What 1860 and 1968 Can Teach America About the 2020 Presidential Election

By Austin Sarat, Amherst College
Photo: Ali Lapetina / NBC News

Fresh evidence of the nastiness and divisiveness of the 2020 presidential election emerges every day.

President Trump has let loose a storm of invective over Twitter about various African American public figures and about the conditions of life in America’s inner cities. The president seems bent on exploiting a rural/urban divide and creating racial cleavage as a way to get re-elected.

In addition, he has questioned the patriotism of Democrats and alleged that they are trying to “destroy our country.”

Democrats have responded by denouncing the president’s racially tinged language and accusing the president and his supporters of being the ones destroying the country.

“Four years of Donald Trump,” former Vice President Joe Biden claims, “would be an aberration in American history. Eight years will fundamentally change who we are as a nation.” Biden, of course, is running for president.

Nasty, divisive elections are nothing new in the United States. As someone who teaches and writes about the importance of historical memory in American law and politics, I believe the 2020 election will rival the ugliest America has ever witnessed.

President Trump, at a campaign rally, Aug. 1, 2019, in Cincinnati.
AP/John Minchillo

There are lessons that can be learned from examining this election’s parallels with two previous presidential elections – 1860 and 1968 – both of which left America deeply divided.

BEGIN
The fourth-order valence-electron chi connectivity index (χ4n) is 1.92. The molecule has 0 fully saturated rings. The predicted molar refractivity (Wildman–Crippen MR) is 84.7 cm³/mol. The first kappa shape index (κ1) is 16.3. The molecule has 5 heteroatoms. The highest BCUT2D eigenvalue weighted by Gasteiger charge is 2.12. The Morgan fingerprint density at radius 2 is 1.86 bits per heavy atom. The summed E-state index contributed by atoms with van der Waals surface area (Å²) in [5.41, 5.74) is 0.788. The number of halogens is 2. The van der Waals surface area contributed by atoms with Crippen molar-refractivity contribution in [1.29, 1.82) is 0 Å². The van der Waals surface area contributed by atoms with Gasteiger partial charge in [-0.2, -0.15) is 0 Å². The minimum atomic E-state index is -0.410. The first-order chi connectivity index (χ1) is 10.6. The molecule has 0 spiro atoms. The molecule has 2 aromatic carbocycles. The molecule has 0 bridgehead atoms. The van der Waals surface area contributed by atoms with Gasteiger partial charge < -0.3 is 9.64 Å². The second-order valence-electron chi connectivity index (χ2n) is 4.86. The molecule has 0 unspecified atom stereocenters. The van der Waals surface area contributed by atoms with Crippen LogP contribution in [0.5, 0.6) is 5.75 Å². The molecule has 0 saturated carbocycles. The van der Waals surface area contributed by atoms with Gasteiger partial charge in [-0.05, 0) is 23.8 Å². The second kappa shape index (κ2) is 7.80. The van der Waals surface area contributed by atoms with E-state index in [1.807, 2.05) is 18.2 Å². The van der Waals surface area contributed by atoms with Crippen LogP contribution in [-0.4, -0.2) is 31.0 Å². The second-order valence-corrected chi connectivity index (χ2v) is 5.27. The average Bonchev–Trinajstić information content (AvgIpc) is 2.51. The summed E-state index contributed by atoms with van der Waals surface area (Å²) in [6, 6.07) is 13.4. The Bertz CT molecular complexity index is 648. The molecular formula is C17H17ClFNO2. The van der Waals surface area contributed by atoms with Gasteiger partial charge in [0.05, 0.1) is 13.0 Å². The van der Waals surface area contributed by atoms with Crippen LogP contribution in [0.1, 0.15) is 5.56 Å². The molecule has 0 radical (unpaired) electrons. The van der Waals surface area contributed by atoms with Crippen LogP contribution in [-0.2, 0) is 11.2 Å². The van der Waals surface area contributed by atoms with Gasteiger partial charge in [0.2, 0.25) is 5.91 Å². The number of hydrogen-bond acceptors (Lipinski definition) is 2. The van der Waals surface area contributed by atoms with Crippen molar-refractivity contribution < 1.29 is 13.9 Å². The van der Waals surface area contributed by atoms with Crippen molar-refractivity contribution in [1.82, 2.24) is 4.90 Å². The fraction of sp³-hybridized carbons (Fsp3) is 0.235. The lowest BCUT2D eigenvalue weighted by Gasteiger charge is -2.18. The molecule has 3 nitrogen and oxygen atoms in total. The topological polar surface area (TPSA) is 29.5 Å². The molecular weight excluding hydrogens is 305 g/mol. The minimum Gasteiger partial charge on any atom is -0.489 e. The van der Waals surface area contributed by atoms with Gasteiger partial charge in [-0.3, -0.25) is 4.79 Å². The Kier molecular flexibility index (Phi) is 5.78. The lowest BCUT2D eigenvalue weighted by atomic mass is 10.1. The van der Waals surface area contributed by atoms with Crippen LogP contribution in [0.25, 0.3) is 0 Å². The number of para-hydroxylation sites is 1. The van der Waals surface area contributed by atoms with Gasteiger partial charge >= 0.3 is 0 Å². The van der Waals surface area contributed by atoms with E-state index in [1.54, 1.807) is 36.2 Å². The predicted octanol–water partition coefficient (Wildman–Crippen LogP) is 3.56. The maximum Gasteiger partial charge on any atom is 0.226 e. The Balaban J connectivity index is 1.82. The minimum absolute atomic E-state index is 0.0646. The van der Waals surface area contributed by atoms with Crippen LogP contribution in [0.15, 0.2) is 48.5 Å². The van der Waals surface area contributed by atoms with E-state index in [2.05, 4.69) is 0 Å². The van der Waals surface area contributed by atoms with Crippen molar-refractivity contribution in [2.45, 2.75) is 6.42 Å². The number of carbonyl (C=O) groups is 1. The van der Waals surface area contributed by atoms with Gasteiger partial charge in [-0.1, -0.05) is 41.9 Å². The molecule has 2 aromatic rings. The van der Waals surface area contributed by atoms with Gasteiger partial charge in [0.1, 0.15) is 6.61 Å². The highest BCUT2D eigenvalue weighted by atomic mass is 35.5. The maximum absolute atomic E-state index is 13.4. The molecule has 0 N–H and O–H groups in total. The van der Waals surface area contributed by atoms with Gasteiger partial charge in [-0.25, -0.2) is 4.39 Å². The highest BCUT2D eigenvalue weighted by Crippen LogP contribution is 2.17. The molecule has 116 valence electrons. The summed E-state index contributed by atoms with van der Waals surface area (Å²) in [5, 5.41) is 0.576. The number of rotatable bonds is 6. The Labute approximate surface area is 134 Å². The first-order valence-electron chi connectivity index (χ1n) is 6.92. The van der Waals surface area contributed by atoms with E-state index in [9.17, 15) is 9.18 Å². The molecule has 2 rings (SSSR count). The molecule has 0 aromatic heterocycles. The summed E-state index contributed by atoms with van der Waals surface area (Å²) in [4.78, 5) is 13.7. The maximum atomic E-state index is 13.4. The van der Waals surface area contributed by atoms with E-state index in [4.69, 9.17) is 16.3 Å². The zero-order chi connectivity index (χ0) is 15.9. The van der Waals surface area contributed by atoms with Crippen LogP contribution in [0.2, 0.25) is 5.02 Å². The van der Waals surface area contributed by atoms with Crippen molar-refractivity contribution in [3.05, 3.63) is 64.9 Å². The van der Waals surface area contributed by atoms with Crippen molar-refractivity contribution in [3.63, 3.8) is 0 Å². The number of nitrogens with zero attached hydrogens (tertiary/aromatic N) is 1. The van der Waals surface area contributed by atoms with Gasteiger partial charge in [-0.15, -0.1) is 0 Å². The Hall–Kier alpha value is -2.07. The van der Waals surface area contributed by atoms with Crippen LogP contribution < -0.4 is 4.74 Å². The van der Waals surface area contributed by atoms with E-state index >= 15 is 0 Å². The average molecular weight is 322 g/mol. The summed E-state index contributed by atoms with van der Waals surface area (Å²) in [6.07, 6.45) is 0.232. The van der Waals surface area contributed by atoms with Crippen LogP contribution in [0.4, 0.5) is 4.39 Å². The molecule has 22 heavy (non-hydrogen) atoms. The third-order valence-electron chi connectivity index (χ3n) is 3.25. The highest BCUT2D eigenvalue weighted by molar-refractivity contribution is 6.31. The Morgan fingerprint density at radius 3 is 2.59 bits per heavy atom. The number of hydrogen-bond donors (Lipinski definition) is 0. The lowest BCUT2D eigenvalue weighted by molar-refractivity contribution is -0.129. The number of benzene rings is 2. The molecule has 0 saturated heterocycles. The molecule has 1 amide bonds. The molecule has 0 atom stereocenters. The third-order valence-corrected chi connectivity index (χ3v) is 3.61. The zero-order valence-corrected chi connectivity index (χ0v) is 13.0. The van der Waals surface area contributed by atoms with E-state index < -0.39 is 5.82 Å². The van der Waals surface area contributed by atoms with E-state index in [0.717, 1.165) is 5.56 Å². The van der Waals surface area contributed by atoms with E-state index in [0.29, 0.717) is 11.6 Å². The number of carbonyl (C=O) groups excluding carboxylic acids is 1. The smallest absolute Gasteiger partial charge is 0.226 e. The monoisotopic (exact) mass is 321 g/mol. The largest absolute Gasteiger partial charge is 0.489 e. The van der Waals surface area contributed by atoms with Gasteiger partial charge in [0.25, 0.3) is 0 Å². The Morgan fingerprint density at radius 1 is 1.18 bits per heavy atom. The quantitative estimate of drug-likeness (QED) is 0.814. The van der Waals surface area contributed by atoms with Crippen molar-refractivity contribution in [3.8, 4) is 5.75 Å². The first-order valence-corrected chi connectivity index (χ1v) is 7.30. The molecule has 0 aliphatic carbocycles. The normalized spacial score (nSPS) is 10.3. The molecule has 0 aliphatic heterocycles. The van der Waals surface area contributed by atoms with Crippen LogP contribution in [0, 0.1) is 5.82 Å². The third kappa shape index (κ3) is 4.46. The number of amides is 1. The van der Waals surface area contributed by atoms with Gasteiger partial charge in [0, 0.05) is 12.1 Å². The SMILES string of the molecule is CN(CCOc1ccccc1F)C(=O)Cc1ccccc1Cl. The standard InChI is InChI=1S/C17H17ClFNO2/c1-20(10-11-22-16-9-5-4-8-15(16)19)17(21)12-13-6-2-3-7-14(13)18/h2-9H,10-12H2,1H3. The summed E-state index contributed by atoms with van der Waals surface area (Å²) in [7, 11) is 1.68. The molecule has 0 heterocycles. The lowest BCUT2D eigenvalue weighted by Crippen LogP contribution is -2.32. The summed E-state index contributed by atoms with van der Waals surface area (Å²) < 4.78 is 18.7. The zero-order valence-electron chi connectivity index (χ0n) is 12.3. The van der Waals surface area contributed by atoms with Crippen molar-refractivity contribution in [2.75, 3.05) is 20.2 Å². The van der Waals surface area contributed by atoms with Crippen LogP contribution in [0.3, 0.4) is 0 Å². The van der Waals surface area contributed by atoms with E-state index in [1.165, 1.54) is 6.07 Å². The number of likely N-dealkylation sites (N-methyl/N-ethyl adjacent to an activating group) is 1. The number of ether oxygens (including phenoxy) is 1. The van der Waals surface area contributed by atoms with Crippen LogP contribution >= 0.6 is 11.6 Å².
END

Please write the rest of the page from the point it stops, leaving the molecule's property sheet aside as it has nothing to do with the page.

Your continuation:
Slavery and geography in 1860

In the lead-up to the 1860 election, the nation was splintered by the question of slavery and by geography, with sectional conflicts between the more industrial northern states from the more agrarian South.

Those divisions produced a schism among Democrats and the formation of two separate parties. Stephen Douglas led the anti-slavery Northern Democrats, and John Breckenridge led the pro-slavery Southern Democrats as their candidates for president.

One of the Democrats’ two presidential candidates in 1860, Stephen Douglas.
Library of Congress/Mathew Brady’s Studio, between 1844 and 1860

A third party,the Constitutional Union Party, nominated John Bell. It was a splinter party composed of disillusioned Democrats and former members of the Whig party (a major political party in the mid-19th century which stood for protective tariffs, national banking, and federal aid for internal improvements). The Constitutional Union Party wanted to avoid secession over slavery. Bell’s
battle cry was “The Union as it is, and the Constitution as it is.”

Abraham Lincoln, an opponent of slavery, was the Republican candidate. Yet he promised to let the South hold onto its slaves so long as slavery was not extended to any new territories.